Extra time: The Saints did get revenge on City at home later in the season, taking three points in a 3-1 win.
9) Tony Hibbert Scores in Testimonial
Yes, this was a testimonial; yes, it was a friendly; and therefore, will not show up on his official tally, but try and tell any of the 17,000+ Toffee supporters on hand to storm the pitch that their beloved Hibbert scoring his first goal in 308 appearances for Everton was insignificant; Hibbert scored, and they rioted. As an anglophile, I love listening to the commentary, chants, and overall wit that comes with being a fan of the beautiful game. One such endearing example could be seen in the crowd response any time Tony Hibbert touched the ball within sight of the attacking third, with echoes of "shoot!" permeating the pitch at Goodison.
Extra Time: As most Toffee fans know, Hibbert is a lifelong Everton fan, was brought up through their academy, and has only played for the one team his entire career.
8) Swansea City
What a year for Welsh football. The Swans are the first Welsh side to ply their trade in the Premier League since its inception in 1992. Despite losing Brendan Rodgers to Liverpool after he led Swansea to an eleventh place finish in their inaugural season, Michael Laudrup bested him with a ninth place finish this year (despite accruing one less point in the league). Even more impressive was the Swans destroying the hopes and dreams of poor League Two side Brentford in a five-nil drubbing at Wembley. This ensured a Welsh side would compete in the Europa League for the first time ever. Michu was hands down the best buy of the season in the Premier League. He scored eighteen goals in the league and twenty-two overall, for a meager fee of two million pounds. Wales has even more to be excited about this season with Craig Bellamy and Cardiff being promoted from the Championship leading to the first Premier League Welsh Derby.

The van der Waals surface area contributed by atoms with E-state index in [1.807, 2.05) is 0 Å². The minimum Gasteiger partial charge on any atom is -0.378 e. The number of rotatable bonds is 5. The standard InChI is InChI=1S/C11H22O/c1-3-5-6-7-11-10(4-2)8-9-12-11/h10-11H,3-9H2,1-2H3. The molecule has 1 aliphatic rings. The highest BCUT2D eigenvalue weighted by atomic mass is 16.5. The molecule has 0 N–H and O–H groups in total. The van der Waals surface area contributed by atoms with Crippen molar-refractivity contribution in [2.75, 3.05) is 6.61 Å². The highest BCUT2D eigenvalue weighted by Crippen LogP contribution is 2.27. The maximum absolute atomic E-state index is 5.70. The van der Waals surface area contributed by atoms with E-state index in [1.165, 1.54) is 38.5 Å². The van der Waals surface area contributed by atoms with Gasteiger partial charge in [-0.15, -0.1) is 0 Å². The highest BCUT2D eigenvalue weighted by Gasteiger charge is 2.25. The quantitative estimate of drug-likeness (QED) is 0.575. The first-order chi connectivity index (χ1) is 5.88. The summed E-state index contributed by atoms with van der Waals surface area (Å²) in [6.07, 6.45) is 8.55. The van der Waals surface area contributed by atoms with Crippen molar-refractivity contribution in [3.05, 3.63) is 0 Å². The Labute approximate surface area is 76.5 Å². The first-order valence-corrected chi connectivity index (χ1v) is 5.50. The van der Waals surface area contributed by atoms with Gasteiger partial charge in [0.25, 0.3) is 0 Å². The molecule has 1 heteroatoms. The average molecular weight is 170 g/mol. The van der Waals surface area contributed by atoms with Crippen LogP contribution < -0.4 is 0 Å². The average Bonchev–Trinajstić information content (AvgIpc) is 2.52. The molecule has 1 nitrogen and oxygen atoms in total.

Extra Time: Michu’s eighteen league goals finished fifth while Robin Van Persie led the way with twenty-six. The price per goal based on transfer fee, saw United pay Van Persie £923,000 per goal, while Swansea shelled out only £111,000 for Michu’s tallies.